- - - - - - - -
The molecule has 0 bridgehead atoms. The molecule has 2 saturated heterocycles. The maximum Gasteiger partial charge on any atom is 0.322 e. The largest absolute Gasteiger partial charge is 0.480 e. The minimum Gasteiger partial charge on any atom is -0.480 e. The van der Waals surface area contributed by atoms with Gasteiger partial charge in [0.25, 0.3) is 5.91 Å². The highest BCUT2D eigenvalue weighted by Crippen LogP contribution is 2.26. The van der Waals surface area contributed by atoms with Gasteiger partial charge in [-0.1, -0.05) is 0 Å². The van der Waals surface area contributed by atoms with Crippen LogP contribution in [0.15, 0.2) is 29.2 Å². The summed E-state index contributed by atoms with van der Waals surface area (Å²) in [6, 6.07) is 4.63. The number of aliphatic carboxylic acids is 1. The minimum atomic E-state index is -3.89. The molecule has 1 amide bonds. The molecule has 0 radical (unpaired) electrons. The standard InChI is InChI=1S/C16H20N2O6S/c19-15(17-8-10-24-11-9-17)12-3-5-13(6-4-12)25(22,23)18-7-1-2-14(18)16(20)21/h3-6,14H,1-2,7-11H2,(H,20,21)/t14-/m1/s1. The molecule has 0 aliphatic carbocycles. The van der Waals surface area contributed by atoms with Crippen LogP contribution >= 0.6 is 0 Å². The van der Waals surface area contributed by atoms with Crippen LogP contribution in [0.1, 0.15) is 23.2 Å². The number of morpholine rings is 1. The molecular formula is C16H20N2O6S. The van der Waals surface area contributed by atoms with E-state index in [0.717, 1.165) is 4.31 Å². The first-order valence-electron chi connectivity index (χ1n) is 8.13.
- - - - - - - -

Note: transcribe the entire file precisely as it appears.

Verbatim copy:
The molecule has 0 bridgehead atoms. The molecule has 2 saturated heterocycles. The maximum Gasteiger partial charge on any atom is 0.322 e. The largest absolute Gasteiger partial charge is 0.480 e. The minimum Gasteiger partial charge on any atom is -0.480 e. The van der Waals surface area contributed by atoms with Gasteiger partial charge in [0.25, 0.3) is 5.91 Å². The highest BCUT2D eigenvalue weighted by Crippen LogP contribution is 2.26. The van der Waals surface area contributed by atoms with Gasteiger partial charge in [-0.1, -0.05) is 0 Å². The van der Waals surface area contributed by atoms with Crippen LogP contribution in [0.15, 0.2) is 29.2 Å². The summed E-state index contributed by atoms with van der Waals surface area (Å²) in [6, 6.07) is 4.63. The number of aliphatic carboxylic acids is 1. The minimum atomic E-state index is -3.89. The molecule has 1 amide bonds. The molecule has 0 radical (unpaired) electrons. The standard InChI is InChI=1S/C16H20N2O6S/c19-15(17-8-10-24-11-9-17)12-3-5-13(6-4-12)25(22,23)18-7-1-2-14(18)16(20)21/h3-6,14H,1-2,7-11H2,(H,20,21)/t14-/m1/s1. The molecule has 0 aliphatic carbocycles. The van der Waals surface area contributed by atoms with Crippen LogP contribution >= 0.6 is 0 Å². The van der Waals surface area contributed by atoms with Crippen LogP contribution in [0.1, 0.15) is 23.2 Å². The number of morpholine rings is 1. The molecular formula is C16H20N2O6S. The van der Waals surface area contributed by atoms with E-state index in [0.717, 1.165) is 4.31 Å². The first-order valence-electron chi connectivity index (χ1n) is 8.13.